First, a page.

Despite what the internet might tell you Kate is an engaging Netflix Original with some pretty slick action sequences and a car chase that reminded me of the motorcycle chase from Gemini Man though I’m not quite sure if the Kate sequence was 120fps too, no I don’t think so, considering the fact that it’s a Netflix film ultimately, costs and all.
What’s with French directors and the assassin genre? Or is Cedric Nicolas-Troyan paying a tribute to his favorite Luc Besson films from La Femme Nikita to Leon to Lucy ? Kate might even be Mathilda all grown up. That being said, Kate doesn’t exactly have a new story to tell you here but some really good writing by Umair Aleem has aided the director who almost won an Oscar as a visual effects supervisor, in pulling off a decent action flick. Interestingly, I felt that underneath, Kate is also a political film. A film set in Tokyo where western assassins aid warring Yakuza clans finish off each other. The writer talks through the ageing Yakuza boss when he says that the westerners take all from cultures they do not understand until there’s nothing left and that they then empty their bowels on the whole world. And you expect the western media to shower petals on this film, Mary Elizabeth Winstead or not?
Speaking of Mary Elizabeth Winstead, she carries the film entirely on her shoulders. She’s not exactly Keanu Reeves but she’s got some mean “gun- fu” skills if you know what I’m talking about. I felt that she was a tad slow in the action sequences when it came to movements but she more than just makes up with her swag. And the camera moved like it had a black belt of it’s own so that helped too. Woody Harrelson plays Leon to Mary Elizabeth’s Mathilda – Kate and is his smouldering self. Miku Martineau just might be the next teen star and she did hold her own with the talented Winstead. With the action genre trying to re-invent and realign itself with the shift in gender politics of late, that pairing helps the film’s cause in more ways than one. And it would be a crime not to mention Jun Kunimura and I can’t but help say this – കിളവൻ ആള് കൈരളി ആണെന്ന് തോന്നുന്നു!
Watch Kate and find out why.
A movie like Three Billbaords Outside Ebbing, Missouri happens once in a lifetime for not just the actors in it and the people behind the camera, but also the audience.This is cinema in its purest of forms and it reiterates the fact that cinema is a universal language and that the human condition is the same everywhere, irrespective of color,creed or race.A British-Irish filmmaker has made a film with a prominent American cast about a story set in the American midwest that resonates with a global audience, inspired by some real life billboards that he came across during his journeys in the American south.How’s that for a reality check in the age of fake news,post truths and the Marvel Cinematic Universe.DC doesn’t make the cut even in such passing references, sorry.
I’m not sure who my favorite character is, that’s to say actor, in this film.Frances McDormand of course owns every scene shes’s in and almost steals the show from her peers here.She plays a grieving mother to a murdered daughter and her anger knows no limits.She’s at war with the whole world to a point that you are tempted to stop rooting for the character despite her predicament midway, but then she wins you back again with a display of emotions that reminds you that you would feel no different if you were in her shoes.She is spiteful to the core in one scene and the most vulnerable in the next and when you read that the role was written with McDormand in mind, you are the least surprised, considering the results.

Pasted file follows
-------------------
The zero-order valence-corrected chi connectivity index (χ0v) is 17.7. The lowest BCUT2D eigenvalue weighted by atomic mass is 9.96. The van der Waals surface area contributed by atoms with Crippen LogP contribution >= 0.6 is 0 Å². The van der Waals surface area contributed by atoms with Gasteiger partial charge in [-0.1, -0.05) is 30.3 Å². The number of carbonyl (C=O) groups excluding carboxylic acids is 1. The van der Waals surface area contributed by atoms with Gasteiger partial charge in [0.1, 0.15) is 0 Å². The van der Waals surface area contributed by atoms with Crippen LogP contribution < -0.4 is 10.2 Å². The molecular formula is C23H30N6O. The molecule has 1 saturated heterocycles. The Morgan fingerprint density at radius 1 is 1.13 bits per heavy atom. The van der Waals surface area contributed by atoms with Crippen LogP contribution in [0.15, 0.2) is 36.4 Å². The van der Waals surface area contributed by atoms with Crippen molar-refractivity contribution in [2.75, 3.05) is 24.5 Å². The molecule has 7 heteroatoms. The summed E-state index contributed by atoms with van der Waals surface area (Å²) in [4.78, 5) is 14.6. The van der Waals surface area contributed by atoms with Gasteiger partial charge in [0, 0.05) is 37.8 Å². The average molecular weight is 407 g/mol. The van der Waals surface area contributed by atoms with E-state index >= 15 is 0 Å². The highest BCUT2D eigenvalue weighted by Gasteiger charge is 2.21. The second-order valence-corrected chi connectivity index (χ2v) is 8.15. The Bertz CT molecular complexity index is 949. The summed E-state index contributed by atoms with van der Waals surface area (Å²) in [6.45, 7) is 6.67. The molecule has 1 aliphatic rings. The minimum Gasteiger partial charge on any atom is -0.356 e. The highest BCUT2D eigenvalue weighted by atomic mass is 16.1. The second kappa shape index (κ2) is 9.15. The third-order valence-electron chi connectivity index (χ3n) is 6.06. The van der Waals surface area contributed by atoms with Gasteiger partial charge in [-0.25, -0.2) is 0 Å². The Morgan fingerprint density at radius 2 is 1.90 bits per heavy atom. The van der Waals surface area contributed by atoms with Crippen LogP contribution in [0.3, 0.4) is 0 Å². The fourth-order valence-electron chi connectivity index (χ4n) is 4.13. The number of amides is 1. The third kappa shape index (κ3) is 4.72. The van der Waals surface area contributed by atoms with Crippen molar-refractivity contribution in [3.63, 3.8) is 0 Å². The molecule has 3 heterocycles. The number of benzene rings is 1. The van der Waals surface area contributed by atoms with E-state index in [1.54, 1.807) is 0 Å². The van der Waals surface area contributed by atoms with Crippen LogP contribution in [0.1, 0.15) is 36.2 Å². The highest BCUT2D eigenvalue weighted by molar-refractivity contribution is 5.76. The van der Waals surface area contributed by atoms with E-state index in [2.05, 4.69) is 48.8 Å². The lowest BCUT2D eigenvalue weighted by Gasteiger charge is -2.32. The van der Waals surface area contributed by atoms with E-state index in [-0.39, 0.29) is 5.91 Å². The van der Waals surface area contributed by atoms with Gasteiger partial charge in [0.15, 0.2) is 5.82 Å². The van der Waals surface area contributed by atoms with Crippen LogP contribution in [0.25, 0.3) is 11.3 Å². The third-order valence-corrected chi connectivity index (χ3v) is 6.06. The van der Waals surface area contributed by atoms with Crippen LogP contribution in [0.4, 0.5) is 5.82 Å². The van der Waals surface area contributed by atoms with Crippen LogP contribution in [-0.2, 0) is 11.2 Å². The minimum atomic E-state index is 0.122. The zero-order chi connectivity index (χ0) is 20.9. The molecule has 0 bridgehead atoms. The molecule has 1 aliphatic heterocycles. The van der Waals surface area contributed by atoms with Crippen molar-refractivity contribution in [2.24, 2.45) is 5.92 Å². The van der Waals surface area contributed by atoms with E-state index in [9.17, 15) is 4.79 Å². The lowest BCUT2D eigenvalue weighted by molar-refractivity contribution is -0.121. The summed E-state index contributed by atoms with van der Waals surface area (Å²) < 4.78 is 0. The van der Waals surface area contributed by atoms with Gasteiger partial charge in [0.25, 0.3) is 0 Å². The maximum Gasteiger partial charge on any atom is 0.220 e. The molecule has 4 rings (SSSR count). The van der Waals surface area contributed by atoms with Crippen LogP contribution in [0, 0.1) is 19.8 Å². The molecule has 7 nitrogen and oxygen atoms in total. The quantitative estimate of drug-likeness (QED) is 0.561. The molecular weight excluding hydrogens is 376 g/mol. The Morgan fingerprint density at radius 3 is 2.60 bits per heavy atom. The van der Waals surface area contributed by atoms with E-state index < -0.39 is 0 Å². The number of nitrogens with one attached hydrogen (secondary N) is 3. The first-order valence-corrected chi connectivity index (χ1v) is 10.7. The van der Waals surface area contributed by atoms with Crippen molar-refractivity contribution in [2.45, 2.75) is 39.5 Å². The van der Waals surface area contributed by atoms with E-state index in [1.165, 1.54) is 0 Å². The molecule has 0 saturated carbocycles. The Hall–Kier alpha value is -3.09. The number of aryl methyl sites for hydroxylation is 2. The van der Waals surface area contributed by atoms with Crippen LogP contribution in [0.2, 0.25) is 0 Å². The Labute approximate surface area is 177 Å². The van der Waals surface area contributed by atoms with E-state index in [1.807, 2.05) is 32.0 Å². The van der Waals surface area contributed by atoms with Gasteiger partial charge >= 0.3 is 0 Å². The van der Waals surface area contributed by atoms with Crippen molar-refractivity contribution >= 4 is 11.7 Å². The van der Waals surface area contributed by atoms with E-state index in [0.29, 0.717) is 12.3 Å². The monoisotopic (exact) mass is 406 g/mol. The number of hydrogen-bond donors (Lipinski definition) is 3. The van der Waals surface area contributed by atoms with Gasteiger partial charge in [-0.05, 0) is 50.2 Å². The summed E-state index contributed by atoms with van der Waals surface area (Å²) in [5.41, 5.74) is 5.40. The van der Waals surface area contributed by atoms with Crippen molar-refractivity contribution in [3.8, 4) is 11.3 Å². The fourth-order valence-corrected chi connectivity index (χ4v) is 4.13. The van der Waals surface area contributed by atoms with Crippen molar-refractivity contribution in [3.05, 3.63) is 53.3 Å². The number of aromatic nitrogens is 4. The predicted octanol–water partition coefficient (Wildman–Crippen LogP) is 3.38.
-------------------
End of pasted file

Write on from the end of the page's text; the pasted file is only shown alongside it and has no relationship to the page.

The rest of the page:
Woody Harrelson plays a character whose strength and vulnerability tears you apart and you are forced to empathize with him even in his weakest moments.Harrelson excels in this role and brings a warmth to the character who emotionally anchors the film not just for the viewers but for the other characters too, in this story about ordinary people driven to despair by situations they have absolutely no control over.
Giving Harrelson and McDormand a run for their money is Sam Rockwell who makes it impossible for you to hate the angry cop character that he plays,even in his meanest of turns.In a scene where the director and the cinematographer show off their skills with a long take, Rockwell lets his body do the acting.In another scene he’s seen performing with a totally bandaged face.He gets to face off with McDormand more than once and those scenes are the stuff of cinematic legends I’d say.
Martin McDonagh is angry and one cant but help feel that there’s a bit of him in the three leading characters of the film.His writing demanded the most talented of actors to deliver total justice to it on screen and he couldn’t have asked for a better line up than the current cast to do that for him.I can almost imagine the sheer joy he must’ve experienced watching his vision of the film come to life through these stellar performers.From Peter Dinklage to Abbie Cornish to Caleb Landry to John Hawkes to Lucas Hedges,everyone leaves their mark on the screen for whatever little time they’re on.The fact that billboards with a direct reference to the ones in this movie have been used in more than one protest across the globe since its release is testimony enough to the kind of impact this magnificent piece of cinema has had on its audience.The charachters and the story stays with you and haunts you long after you leave the hall.